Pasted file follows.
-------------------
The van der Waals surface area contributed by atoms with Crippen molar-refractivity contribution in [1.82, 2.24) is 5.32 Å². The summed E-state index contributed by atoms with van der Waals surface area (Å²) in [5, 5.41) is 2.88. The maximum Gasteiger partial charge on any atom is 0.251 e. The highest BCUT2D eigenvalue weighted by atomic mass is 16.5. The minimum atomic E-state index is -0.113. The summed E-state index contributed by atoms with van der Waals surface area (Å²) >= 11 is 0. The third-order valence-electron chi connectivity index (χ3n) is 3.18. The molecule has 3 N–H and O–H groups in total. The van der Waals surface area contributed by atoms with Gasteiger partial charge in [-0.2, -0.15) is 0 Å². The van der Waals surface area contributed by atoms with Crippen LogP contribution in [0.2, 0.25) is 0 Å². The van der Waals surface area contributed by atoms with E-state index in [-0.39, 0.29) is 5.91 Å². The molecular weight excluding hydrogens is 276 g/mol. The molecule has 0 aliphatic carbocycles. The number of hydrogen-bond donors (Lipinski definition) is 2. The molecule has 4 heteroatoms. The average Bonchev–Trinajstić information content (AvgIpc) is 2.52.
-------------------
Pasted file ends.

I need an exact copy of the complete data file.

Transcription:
The van der Waals surface area contributed by atoms with Crippen molar-refractivity contribution in [1.82, 2.24) is 5.32 Å². The summed E-state index contributed by atoms with van der Waals surface area (Å²) in [5, 5.41) is 2.88. The maximum Gasteiger partial charge on any atom is 0.251 e. The highest BCUT2D eigenvalue weighted by atomic mass is 16.5. The minimum atomic E-state index is -0.113. The summed E-state index contributed by atoms with van der Waals surface area (Å²) >= 11 is 0. The third-order valence-electron chi connectivity index (χ3n) is 3.18. The molecule has 3 N–H and O–H groups in total. The van der Waals surface area contributed by atoms with Gasteiger partial charge in [-0.2, -0.15) is 0 Å². The van der Waals surface area contributed by atoms with Crippen LogP contribution in [0.2, 0.25) is 0 Å². The van der Waals surface area contributed by atoms with E-state index in [-0.39, 0.29) is 5.91 Å². The molecular weight excluding hydrogens is 276 g/mol. The molecule has 0 aliphatic carbocycles. The number of hydrogen-bond donors (Lipinski definition) is 2. The molecule has 4 heteroatoms. The average Bonchev–Trinajstić information content (AvgIpc) is 2.52.